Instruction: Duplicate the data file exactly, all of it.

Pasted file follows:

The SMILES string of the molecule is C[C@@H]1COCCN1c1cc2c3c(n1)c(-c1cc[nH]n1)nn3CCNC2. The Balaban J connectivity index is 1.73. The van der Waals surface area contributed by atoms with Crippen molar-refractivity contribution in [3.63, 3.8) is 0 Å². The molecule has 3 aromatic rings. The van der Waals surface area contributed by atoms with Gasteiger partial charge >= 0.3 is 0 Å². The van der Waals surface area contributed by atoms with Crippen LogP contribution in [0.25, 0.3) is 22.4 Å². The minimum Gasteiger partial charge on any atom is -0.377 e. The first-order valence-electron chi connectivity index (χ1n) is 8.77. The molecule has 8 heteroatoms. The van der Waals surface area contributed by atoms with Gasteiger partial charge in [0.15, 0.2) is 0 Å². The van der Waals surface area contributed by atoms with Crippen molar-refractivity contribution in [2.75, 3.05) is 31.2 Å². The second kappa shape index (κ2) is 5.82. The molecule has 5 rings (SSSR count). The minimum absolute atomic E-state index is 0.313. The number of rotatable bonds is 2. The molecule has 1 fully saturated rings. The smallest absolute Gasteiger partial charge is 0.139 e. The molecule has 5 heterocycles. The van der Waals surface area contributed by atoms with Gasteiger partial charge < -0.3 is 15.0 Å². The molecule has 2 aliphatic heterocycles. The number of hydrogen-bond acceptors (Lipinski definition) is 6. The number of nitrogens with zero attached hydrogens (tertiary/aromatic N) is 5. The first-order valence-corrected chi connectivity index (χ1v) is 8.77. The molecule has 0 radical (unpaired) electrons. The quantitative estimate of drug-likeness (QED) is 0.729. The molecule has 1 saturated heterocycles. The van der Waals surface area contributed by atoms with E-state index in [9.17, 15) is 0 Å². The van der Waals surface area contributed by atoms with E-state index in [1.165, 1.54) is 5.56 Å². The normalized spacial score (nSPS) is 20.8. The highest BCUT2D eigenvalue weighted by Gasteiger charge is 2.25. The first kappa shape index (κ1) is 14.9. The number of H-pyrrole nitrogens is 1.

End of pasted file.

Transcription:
The SMILES string of the molecule is C[C@@H]1COCCN1c1cc2c3c(n1)c(-c1cc[nH]n1)nn3CCNC2. The Balaban J connectivity index is 1.73. The van der Waals surface area contributed by atoms with Crippen molar-refractivity contribution in [3.63, 3.8) is 0 Å². The molecule has 3 aromatic rings. The van der Waals surface area contributed by atoms with Gasteiger partial charge >= 0.3 is 0 Å². The van der Waals surface area contributed by atoms with Crippen LogP contribution in [0.25, 0.3) is 22.4 Å². The minimum Gasteiger partial charge on any atom is -0.377 e. The first-order valence-electron chi connectivity index (χ1n) is 8.77. The molecule has 8 heteroatoms. The van der Waals surface area contributed by atoms with Gasteiger partial charge in [0.15, 0.2) is 0 Å². The van der Waals surface area contributed by atoms with Crippen molar-refractivity contribution in [2.75, 3.05) is 31.2 Å². The second kappa shape index (κ2) is 5.82. The molecule has 5 rings (SSSR count). The minimum absolute atomic E-state index is 0.313. The number of rotatable bonds is 2. The molecule has 1 fully saturated rings. The smallest absolute Gasteiger partial charge is 0.139 e. The molecule has 5 heterocycles. The van der Waals surface area contributed by atoms with Gasteiger partial charge < -0.3 is 15.0 Å². The molecule has 2 aliphatic heterocycles. The number of hydrogen-bond acceptors (Lipinski definition) is 6. The number of nitrogens with zero attached hydrogens (tertiary/aromatic N) is 5. The first-order valence-corrected chi connectivity index (χ1v) is 8.77. The molecule has 0 radical (unpaired) electrons. The quantitative estimate of drug-likeness (QED) is 0.729. The molecule has 1 saturated heterocycles. The van der Waals surface area contributed by atoms with E-state index in [9.17, 15) is 0 Å². The van der Waals surface area contributed by atoms with E-state index in [1.165, 1.54) is 5.56 Å². The normalized spacial score (nSPS) is 20.8. The highest BCUT2D eigenvalue weighted by Gasteiger charge is 2.25. The first kappa shape index (κ1) is 14.9. The number of H-pyrrole nitrogens is 1.